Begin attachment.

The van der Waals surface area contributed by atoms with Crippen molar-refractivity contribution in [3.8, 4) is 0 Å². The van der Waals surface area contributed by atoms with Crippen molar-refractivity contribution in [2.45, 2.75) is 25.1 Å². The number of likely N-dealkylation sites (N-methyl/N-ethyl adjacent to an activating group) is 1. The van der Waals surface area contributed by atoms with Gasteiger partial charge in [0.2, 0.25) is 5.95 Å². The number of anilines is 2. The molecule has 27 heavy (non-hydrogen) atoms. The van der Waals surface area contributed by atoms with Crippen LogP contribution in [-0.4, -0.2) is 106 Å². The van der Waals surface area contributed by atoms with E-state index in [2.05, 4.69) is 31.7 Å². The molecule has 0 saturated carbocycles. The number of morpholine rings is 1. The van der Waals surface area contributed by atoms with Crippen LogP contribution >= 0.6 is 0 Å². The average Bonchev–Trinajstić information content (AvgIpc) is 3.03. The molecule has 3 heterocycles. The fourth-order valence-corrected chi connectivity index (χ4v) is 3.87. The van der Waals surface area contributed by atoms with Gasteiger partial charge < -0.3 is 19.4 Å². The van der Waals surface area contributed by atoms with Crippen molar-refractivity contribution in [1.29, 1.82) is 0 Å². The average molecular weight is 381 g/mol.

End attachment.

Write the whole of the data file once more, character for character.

The van der Waals surface area contributed by atoms with Crippen molar-refractivity contribution in [3.8, 4) is 0 Å². The van der Waals surface area contributed by atoms with Crippen molar-refractivity contribution in [2.45, 2.75) is 25.1 Å². The number of likely N-dealkylation sites (N-methyl/N-ethyl adjacent to an activating group) is 1. The van der Waals surface area contributed by atoms with Gasteiger partial charge in [0.2, 0.25) is 5.95 Å². The number of anilines is 2. The molecule has 27 heavy (non-hydrogen) atoms. The van der Waals surface area contributed by atoms with Crippen LogP contribution in [-0.4, -0.2) is 106 Å². The van der Waals surface area contributed by atoms with E-state index in [2.05, 4.69) is 31.7 Å². The molecule has 0 saturated carbocycles. The number of morpholine rings is 1. The van der Waals surface area contributed by atoms with Crippen LogP contribution >= 0.6 is 0 Å². The average Bonchev–Trinajstić information content (AvgIpc) is 3.03. The molecule has 3 heterocycles. The fourth-order valence-corrected chi connectivity index (χ4v) is 3.87. The van der Waals surface area contributed by atoms with Gasteiger partial charge < -0.3 is 19.4 Å². The van der Waals surface area contributed by atoms with Crippen molar-refractivity contribution in [1.29, 1.82) is 0 Å². The average molecular weight is 381 g/mol.